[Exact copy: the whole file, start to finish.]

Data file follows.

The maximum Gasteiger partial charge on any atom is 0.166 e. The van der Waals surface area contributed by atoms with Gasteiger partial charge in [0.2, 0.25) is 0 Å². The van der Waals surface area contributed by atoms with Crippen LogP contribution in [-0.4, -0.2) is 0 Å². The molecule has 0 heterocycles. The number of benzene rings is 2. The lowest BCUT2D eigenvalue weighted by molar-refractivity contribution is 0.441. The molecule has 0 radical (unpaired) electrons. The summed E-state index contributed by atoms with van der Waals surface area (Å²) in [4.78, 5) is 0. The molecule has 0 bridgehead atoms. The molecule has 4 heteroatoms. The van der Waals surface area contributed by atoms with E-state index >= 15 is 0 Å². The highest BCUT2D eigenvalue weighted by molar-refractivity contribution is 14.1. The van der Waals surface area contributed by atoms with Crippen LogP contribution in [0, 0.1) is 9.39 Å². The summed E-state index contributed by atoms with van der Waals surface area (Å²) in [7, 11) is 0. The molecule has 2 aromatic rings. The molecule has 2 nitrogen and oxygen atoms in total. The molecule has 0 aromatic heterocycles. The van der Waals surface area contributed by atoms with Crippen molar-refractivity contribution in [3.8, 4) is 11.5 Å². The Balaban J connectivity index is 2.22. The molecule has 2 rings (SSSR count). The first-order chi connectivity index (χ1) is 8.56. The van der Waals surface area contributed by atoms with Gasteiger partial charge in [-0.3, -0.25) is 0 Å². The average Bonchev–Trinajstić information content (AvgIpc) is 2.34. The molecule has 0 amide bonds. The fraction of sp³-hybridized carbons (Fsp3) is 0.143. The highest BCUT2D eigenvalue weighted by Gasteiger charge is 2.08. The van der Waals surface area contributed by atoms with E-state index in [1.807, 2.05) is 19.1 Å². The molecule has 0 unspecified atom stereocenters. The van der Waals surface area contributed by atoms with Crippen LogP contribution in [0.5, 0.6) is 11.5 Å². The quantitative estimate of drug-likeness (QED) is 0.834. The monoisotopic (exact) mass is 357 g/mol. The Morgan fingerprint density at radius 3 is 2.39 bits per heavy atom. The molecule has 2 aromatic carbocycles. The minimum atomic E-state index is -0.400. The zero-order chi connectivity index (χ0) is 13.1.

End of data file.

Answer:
The maximum Gasteiger partial charge on any atom is 0.166 e. The van der Waals surface area contributed by atoms with Gasteiger partial charge in [0.2, 0.25) is 0 Å². The van der Waals surface area contributed by atoms with Crippen LogP contribution in [-0.4, -0.2) is 0 Å². The molecule has 0 heterocycles. The number of benzene rings is 2. The lowest BCUT2D eigenvalue weighted by molar-refractivity contribution is 0.441. The molecule has 0 radical (unpaired) electrons. The summed E-state index contributed by atoms with van der Waals surface area (Å²) in [4.78, 5) is 0. The molecule has 0 bridgehead atoms. The molecule has 4 heteroatoms. The van der Waals surface area contributed by atoms with E-state index >= 15 is 0 Å². The highest BCUT2D eigenvalue weighted by molar-refractivity contribution is 14.1. The van der Waals surface area contributed by atoms with Crippen LogP contribution in [0, 0.1) is 9.39 Å². The summed E-state index contributed by atoms with van der Waals surface area (Å²) in [7, 11) is 0. The molecule has 2 aromatic rings. The molecule has 2 nitrogen and oxygen atoms in total. The molecule has 0 aromatic heterocycles. The van der Waals surface area contributed by atoms with Crippen molar-refractivity contribution in [3.8, 4) is 11.5 Å². The Balaban J connectivity index is 2.22. The molecule has 2 rings (SSSR count). The first-order chi connectivity index (χ1) is 8.56. The van der Waals surface area contributed by atoms with Gasteiger partial charge in [-0.3, -0.25) is 0 Å². The average Bonchev–Trinajstić information content (AvgIpc) is 2.34. The molecule has 0 amide bonds. The fraction of sp³-hybridized carbons (Fsp3) is 0.143. The highest BCUT2D eigenvalue weighted by Gasteiger charge is 2.08. The van der Waals surface area contributed by atoms with E-state index in [1.807, 2.05) is 19.1 Å². The molecule has 0 unspecified atom stereocenters. The van der Waals surface area contributed by atoms with Crippen LogP contribution in [0.5, 0.6) is 11.5 Å². The quantitative estimate of drug-likeness (QED) is 0.834. The monoisotopic (exact) mass is 357 g/mol. The Morgan fingerprint density at radius 3 is 2.39 bits per heavy atom. The molecule has 2 aromatic carbocycles. The minimum atomic E-state index is -0.400. The zero-order chi connectivity index (χ0) is 13.1.